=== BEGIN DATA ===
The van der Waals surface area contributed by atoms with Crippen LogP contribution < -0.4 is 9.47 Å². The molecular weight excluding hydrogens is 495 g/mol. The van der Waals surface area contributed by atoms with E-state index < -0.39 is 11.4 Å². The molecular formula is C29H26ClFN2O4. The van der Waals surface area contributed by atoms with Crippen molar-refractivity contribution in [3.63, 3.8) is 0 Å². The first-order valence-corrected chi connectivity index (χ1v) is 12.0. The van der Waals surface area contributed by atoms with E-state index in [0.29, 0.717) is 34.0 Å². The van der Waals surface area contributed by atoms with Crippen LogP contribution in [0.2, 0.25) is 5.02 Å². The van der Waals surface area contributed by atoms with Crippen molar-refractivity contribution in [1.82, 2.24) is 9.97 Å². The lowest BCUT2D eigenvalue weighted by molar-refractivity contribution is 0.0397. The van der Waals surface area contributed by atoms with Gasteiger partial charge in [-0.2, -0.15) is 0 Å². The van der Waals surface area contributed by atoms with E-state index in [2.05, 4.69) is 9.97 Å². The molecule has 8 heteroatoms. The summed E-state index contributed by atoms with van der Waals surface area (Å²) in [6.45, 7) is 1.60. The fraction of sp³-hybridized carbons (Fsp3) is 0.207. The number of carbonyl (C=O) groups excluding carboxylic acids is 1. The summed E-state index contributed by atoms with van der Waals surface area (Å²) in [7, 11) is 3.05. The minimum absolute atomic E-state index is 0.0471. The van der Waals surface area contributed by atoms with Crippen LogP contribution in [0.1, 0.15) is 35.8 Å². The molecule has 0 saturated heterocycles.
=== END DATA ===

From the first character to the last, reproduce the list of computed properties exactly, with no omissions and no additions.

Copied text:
The van der Waals surface area contributed by atoms with Crippen LogP contribution < -0.4 is 9.47 Å². The molecular weight excluding hydrogens is 495 g/mol. The van der Waals surface area contributed by atoms with E-state index < -0.39 is 11.4 Å². The molecular formula is C29H26ClFN2O4. The van der Waals surface area contributed by atoms with Crippen molar-refractivity contribution in [3.63, 3.8) is 0 Å². The first-order valence-corrected chi connectivity index (χ1v) is 12.0. The van der Waals surface area contributed by atoms with E-state index in [0.29, 0.717) is 34.0 Å². The van der Waals surface area contributed by atoms with Crippen LogP contribution in [0.2, 0.25) is 5.02 Å². The van der Waals surface area contributed by atoms with Crippen molar-refractivity contribution in [1.82, 2.24) is 9.97 Å². The lowest BCUT2D eigenvalue weighted by molar-refractivity contribution is 0.0397. The van der Waals surface area contributed by atoms with Gasteiger partial charge in [-0.2, -0.15) is 0 Å². The van der Waals surface area contributed by atoms with E-state index in [2.05, 4.69) is 9.97 Å². The molecule has 8 heteroatoms. The summed E-state index contributed by atoms with van der Waals surface area (Å²) in [6.45, 7) is 1.60. The fraction of sp³-hybridized carbons (Fsp3) is 0.207. The number of carbonyl (C=O) groups excluding carboxylic acids is 1. The summed E-state index contributed by atoms with van der Waals surface area (Å²) in [7, 11) is 3.05. The minimum absolute atomic E-state index is 0.0471. The van der Waals surface area contributed by atoms with Crippen LogP contribution in [0.1, 0.15) is 35.8 Å². The molecule has 0 saturated heterocycles.